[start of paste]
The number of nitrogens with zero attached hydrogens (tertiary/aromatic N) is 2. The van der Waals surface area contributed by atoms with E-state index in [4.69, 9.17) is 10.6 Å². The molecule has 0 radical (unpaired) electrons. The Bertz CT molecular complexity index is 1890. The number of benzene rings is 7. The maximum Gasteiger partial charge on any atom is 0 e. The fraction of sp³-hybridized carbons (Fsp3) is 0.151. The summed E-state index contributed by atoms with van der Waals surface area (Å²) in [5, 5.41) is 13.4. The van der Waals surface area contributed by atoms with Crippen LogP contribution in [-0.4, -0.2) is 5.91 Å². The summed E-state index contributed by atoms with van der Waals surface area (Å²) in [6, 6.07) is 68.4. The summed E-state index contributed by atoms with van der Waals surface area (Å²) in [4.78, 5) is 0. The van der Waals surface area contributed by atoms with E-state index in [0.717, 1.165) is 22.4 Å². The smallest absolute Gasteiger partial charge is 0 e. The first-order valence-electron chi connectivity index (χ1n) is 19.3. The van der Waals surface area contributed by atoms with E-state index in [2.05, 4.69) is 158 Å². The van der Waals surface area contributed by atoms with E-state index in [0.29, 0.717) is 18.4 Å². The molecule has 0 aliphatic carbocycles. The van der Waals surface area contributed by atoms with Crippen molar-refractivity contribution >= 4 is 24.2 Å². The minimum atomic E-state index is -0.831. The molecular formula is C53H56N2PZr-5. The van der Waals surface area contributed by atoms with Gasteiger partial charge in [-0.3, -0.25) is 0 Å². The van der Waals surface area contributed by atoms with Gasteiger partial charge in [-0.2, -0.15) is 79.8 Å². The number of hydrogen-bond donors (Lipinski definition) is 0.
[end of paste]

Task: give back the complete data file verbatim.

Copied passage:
The number of nitrogens with zero attached hydrogens (tertiary/aromatic N) is 2. The van der Waals surface area contributed by atoms with E-state index in [4.69, 9.17) is 10.6 Å². The molecule has 0 radical (unpaired) electrons. The Bertz CT molecular complexity index is 1890. The number of benzene rings is 7. The maximum Gasteiger partial charge on any atom is 0 e. The fraction of sp³-hybridized carbons (Fsp3) is 0.151. The summed E-state index contributed by atoms with van der Waals surface area (Å²) in [5, 5.41) is 13.4. The van der Waals surface area contributed by atoms with Crippen LogP contribution in [-0.4, -0.2) is 5.91 Å². The summed E-state index contributed by atoms with van der Waals surface area (Å²) in [6, 6.07) is 68.4. The summed E-state index contributed by atoms with van der Waals surface area (Å²) in [4.78, 5) is 0. The van der Waals surface area contributed by atoms with E-state index in [0.717, 1.165) is 22.4 Å². The smallest absolute Gasteiger partial charge is 0 e. The first-order valence-electron chi connectivity index (χ1n) is 19.3. The van der Waals surface area contributed by atoms with E-state index in [2.05, 4.69) is 158 Å². The van der Waals surface area contributed by atoms with E-state index in [0.29, 0.717) is 18.4 Å². The molecule has 0 aliphatic carbocycles. The van der Waals surface area contributed by atoms with Crippen molar-refractivity contribution >= 4 is 24.2 Å². The minimum atomic E-state index is -0.831. The molecular formula is C53H56N2PZr-5. The van der Waals surface area contributed by atoms with Gasteiger partial charge in [-0.3, -0.25) is 0 Å². The van der Waals surface area contributed by atoms with Gasteiger partial charge in [-0.2, -0.15) is 79.8 Å². The number of hydrogen-bond donors (Lipinski definition) is 0.